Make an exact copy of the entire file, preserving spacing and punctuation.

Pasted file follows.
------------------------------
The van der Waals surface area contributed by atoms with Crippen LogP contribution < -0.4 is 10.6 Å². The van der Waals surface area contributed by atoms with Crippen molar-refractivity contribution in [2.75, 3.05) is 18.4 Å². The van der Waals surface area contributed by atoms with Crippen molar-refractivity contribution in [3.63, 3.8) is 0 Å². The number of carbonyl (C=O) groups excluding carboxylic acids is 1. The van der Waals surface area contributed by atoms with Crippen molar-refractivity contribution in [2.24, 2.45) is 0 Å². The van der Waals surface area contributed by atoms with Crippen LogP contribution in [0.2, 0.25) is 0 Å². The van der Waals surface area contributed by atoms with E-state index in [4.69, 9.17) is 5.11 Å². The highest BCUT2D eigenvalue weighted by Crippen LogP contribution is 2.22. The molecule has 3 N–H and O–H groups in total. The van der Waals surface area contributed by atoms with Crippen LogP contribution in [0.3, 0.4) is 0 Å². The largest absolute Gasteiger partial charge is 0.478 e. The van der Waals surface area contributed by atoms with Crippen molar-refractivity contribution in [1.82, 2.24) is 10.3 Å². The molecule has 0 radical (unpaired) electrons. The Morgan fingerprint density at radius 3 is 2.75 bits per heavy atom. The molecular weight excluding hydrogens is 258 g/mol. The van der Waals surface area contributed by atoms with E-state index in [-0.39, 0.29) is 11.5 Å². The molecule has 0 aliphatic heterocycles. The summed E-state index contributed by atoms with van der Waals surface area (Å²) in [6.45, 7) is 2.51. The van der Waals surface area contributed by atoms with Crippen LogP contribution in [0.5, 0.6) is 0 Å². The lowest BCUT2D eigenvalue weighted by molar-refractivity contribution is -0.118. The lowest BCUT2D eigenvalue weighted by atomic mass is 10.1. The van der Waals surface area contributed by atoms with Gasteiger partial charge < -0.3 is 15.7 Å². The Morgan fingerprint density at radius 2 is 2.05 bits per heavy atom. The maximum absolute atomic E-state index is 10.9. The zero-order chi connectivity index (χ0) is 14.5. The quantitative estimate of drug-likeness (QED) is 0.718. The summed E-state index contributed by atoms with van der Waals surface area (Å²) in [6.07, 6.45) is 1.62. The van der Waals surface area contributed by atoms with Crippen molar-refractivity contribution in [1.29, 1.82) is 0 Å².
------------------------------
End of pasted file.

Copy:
The van der Waals surface area contributed by atoms with Crippen LogP contribution < -0.4 is 10.6 Å². The van der Waals surface area contributed by atoms with Crippen molar-refractivity contribution in [2.75, 3.05) is 18.4 Å². The van der Waals surface area contributed by atoms with Crippen molar-refractivity contribution in [3.63, 3.8) is 0 Å². The number of carbonyl (C=O) groups excluding carboxylic acids is 1. The van der Waals surface area contributed by atoms with Crippen molar-refractivity contribution in [2.24, 2.45) is 0 Å². The van der Waals surface area contributed by atoms with Crippen LogP contribution in [0.2, 0.25) is 0 Å². The van der Waals surface area contributed by atoms with E-state index in [4.69, 9.17) is 5.11 Å². The highest BCUT2D eigenvalue weighted by Crippen LogP contribution is 2.22. The molecule has 3 N–H and O–H groups in total. The van der Waals surface area contributed by atoms with Crippen LogP contribution in [0.3, 0.4) is 0 Å². The largest absolute Gasteiger partial charge is 0.478 e. The van der Waals surface area contributed by atoms with Crippen molar-refractivity contribution in [1.82, 2.24) is 10.3 Å². The molecule has 0 radical (unpaired) electrons. The Morgan fingerprint density at radius 3 is 2.75 bits per heavy atom. The molecular weight excluding hydrogens is 258 g/mol. The van der Waals surface area contributed by atoms with E-state index in [-0.39, 0.29) is 11.5 Å². The molecule has 0 aliphatic heterocycles. The summed E-state index contributed by atoms with van der Waals surface area (Å²) in [6.45, 7) is 2.51. The van der Waals surface area contributed by atoms with Crippen LogP contribution in [0.5, 0.6) is 0 Å². The lowest BCUT2D eigenvalue weighted by molar-refractivity contribution is -0.118. The lowest BCUT2D eigenvalue weighted by atomic mass is 10.1. The van der Waals surface area contributed by atoms with Gasteiger partial charge < -0.3 is 15.7 Å². The Morgan fingerprint density at radius 2 is 2.05 bits per heavy atom. The maximum absolute atomic E-state index is 10.9. The zero-order chi connectivity index (χ0) is 14.5. The quantitative estimate of drug-likeness (QED) is 0.718. The summed E-state index contributed by atoms with van der Waals surface area (Å²) in [6.07, 6.45) is 1.62. The van der Waals surface area contributed by atoms with Crippen molar-refractivity contribution in [1.29, 1.82) is 0 Å².